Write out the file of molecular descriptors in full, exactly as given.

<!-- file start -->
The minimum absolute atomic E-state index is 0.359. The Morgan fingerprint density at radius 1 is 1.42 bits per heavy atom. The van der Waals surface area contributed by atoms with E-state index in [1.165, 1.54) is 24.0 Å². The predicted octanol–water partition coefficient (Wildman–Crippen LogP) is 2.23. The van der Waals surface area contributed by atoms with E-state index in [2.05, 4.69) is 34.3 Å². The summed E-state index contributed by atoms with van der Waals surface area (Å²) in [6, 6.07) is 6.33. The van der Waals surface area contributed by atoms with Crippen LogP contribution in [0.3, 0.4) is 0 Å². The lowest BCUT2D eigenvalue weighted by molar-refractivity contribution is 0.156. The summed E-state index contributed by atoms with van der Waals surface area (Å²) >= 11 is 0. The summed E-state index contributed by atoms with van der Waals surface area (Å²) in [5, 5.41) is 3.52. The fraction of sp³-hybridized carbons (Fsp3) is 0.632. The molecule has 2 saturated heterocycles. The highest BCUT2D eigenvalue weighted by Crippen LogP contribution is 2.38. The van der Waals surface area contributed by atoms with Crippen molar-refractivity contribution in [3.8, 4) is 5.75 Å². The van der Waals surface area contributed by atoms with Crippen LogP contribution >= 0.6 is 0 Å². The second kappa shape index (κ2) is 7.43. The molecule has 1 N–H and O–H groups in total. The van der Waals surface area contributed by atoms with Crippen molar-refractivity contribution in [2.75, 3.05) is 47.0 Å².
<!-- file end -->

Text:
The minimum absolute atomic E-state index is 0.359. The Morgan fingerprint density at radius 1 is 1.42 bits per heavy atom. The van der Waals surface area contributed by atoms with E-state index in [1.165, 1.54) is 24.0 Å². The predicted octanol–water partition coefficient (Wildman–Crippen LogP) is 2.23. The van der Waals surface area contributed by atoms with E-state index in [2.05, 4.69) is 34.3 Å². The summed E-state index contributed by atoms with van der Waals surface area (Å²) in [6, 6.07) is 6.33. The van der Waals surface area contributed by atoms with Crippen LogP contribution in [0.3, 0.4) is 0 Å². The lowest BCUT2D eigenvalue weighted by molar-refractivity contribution is 0.156. The summed E-state index contributed by atoms with van der Waals surface area (Å²) >= 11 is 0. The summed E-state index contributed by atoms with van der Waals surface area (Å²) in [5, 5.41) is 3.52. The fraction of sp³-hybridized carbons (Fsp3) is 0.632. The molecule has 2 saturated heterocycles. The highest BCUT2D eigenvalue weighted by Crippen LogP contribution is 2.38. The van der Waals surface area contributed by atoms with Crippen molar-refractivity contribution in [3.8, 4) is 5.75 Å². The van der Waals surface area contributed by atoms with Crippen LogP contribution >= 0.6 is 0 Å². The second kappa shape index (κ2) is 7.43. The molecule has 1 N–H and O–H groups in total. The van der Waals surface area contributed by atoms with Crippen molar-refractivity contribution in [2.75, 3.05) is 47.0 Å².